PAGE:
This is a general rule of thumb for when to use Deferred in System Context Custom Actions. Now remember, this is a rule of thumb, not an absolute.
I have noticed that newcomers to custom action programming are often not clear when to declare a custom action to be Deferred in System Context. First off, what does Deferred in System Context mean?
When you create a custom action, one setting that must be configured is the In-Script Execution setting on the Respond Options panel of the Custom Action Wizard. Actions are executed in the order in which they appear in the sequence. However, the sequences are run many times during a typical installation. So, the execution setting becomes very important.
The types of execution are:
- Immediate Execution
- Deferred Execution
- Rollback Execution
- Commit Execution
- Deferred Execution in System Context
Custom actions that set properties, feature states, component states, or target directories, or that schedule system operations by inserting rows into sequence tables, can in many cases use immediate execution safely.
Custom actions that change the system directly, or call another system service, must be deferred to the time when the installation script is executed. The key phrase here is “custom actions that change the system directly”. That is the trickier part for newcomers to judge. Whether their custom action does or does not change the system directly.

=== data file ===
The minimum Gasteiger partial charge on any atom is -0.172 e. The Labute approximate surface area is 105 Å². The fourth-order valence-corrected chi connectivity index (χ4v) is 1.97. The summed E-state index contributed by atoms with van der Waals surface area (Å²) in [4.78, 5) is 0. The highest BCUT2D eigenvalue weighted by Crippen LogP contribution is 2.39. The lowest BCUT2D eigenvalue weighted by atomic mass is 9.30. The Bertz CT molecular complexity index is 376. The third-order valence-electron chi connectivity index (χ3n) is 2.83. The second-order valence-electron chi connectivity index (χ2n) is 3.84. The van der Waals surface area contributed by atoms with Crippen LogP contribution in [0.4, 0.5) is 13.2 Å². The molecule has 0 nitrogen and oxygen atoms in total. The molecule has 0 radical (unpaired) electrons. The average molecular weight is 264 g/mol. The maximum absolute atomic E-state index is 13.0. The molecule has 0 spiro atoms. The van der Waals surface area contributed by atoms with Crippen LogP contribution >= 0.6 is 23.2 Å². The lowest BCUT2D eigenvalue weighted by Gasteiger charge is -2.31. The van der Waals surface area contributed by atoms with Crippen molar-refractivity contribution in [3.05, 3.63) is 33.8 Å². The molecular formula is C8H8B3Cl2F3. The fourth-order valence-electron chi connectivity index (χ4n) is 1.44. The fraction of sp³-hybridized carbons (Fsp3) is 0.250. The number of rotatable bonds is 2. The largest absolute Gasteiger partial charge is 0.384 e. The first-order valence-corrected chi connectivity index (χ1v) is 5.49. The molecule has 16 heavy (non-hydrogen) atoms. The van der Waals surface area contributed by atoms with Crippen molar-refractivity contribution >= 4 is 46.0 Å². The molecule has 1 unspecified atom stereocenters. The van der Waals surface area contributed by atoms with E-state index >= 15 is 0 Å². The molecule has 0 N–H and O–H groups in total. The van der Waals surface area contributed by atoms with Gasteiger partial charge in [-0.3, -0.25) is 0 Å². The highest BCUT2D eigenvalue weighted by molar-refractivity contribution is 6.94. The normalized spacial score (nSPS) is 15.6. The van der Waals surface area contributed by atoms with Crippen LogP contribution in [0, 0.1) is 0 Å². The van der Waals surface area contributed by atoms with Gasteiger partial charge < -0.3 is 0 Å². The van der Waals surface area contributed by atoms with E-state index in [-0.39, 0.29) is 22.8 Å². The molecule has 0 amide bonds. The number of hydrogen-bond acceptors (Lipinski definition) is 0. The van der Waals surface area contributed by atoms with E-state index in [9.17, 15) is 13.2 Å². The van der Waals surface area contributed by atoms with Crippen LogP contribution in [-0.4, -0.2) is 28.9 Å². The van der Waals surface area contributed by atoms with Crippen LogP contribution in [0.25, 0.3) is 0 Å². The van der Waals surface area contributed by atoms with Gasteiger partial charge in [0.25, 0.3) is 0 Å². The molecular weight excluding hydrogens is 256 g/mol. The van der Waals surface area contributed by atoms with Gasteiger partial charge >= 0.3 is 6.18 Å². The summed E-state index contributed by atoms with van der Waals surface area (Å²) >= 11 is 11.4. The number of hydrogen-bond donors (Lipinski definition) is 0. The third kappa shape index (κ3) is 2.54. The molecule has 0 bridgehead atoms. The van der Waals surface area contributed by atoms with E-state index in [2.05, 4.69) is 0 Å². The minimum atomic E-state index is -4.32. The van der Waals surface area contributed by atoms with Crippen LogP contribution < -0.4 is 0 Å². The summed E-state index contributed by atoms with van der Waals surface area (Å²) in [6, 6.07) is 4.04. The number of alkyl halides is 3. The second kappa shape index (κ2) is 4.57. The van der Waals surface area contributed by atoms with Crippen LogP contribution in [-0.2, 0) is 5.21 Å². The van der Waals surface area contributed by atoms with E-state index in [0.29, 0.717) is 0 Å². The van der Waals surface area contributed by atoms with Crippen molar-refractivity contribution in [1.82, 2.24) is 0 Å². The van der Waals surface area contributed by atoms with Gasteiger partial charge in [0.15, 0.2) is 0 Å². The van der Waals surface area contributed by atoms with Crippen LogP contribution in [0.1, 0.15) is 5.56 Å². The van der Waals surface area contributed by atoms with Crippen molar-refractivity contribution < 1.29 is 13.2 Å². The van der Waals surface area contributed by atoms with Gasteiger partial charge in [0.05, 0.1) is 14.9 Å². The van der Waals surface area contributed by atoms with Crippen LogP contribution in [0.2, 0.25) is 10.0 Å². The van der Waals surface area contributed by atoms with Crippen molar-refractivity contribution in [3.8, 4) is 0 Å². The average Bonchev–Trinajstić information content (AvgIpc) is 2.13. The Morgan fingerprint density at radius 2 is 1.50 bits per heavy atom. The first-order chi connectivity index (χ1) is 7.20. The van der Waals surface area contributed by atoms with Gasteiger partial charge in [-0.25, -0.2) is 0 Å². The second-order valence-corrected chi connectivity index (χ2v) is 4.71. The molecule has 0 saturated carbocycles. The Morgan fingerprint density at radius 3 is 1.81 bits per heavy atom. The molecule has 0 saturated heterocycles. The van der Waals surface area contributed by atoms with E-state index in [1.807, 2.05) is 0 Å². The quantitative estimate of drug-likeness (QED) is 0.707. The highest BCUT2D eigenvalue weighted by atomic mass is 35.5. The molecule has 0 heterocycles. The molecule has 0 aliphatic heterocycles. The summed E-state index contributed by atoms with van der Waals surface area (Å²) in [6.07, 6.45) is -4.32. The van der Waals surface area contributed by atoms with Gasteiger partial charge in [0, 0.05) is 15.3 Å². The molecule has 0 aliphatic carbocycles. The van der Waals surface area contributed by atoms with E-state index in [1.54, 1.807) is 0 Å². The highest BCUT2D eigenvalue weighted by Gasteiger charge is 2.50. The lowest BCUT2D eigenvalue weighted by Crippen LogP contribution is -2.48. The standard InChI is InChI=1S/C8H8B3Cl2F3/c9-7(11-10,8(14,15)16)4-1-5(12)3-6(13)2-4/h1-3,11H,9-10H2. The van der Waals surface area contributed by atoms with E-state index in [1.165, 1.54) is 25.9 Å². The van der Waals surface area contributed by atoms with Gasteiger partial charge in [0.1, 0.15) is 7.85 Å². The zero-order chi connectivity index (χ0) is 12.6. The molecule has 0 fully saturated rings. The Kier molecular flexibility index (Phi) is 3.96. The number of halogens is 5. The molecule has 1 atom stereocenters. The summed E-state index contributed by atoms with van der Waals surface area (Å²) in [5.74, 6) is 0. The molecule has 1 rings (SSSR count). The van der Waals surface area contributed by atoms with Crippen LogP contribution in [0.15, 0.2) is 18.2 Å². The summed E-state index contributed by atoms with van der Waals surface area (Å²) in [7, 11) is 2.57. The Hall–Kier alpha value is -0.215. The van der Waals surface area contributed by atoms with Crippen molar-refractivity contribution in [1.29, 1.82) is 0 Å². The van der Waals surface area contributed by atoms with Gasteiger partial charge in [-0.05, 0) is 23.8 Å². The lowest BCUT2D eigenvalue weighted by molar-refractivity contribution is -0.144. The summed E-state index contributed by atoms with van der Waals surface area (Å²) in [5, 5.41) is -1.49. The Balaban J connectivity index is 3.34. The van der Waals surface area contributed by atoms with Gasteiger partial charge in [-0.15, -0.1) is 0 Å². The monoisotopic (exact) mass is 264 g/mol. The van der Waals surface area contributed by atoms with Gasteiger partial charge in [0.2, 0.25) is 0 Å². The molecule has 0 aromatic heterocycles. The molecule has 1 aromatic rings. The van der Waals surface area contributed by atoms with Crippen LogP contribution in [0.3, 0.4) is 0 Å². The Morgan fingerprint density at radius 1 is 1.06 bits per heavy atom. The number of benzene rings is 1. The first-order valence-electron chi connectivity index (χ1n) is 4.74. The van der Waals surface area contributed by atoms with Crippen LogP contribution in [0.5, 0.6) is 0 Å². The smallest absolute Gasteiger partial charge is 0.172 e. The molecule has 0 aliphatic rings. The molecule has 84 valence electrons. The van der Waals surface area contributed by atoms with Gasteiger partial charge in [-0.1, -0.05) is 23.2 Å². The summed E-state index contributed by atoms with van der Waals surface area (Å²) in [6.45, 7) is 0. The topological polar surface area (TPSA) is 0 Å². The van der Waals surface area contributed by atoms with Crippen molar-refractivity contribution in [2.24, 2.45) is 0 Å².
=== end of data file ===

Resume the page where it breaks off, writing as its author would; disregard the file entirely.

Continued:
Let’s say you create an InstallScript custom action that performs some function. You feel that it should be able to be run with Immediate Execution, so you declare it as such. You run your installation and at the point when the custom action is executed, nothing happens. You are really disappointed and wonder what could have happened? There are at least two possible causes to your problem.
The first possible cause is that is you may have inserted your custom action in the wrong place in the Execute sequence. It happens, especially when you are new to writing custom actions.
The second potential problem is that you should have declared it as Deferred in System Context.
Therefore, the rule of thumb is this. If you know you have inserted your custom action in an appropriate place in the sequence, yet the desired result does not occur upon execution, you may need to change the execution to Deferred in System Context.
Like I said, it’s not an absolute. But that one thing has often been the cure for my custom action problems.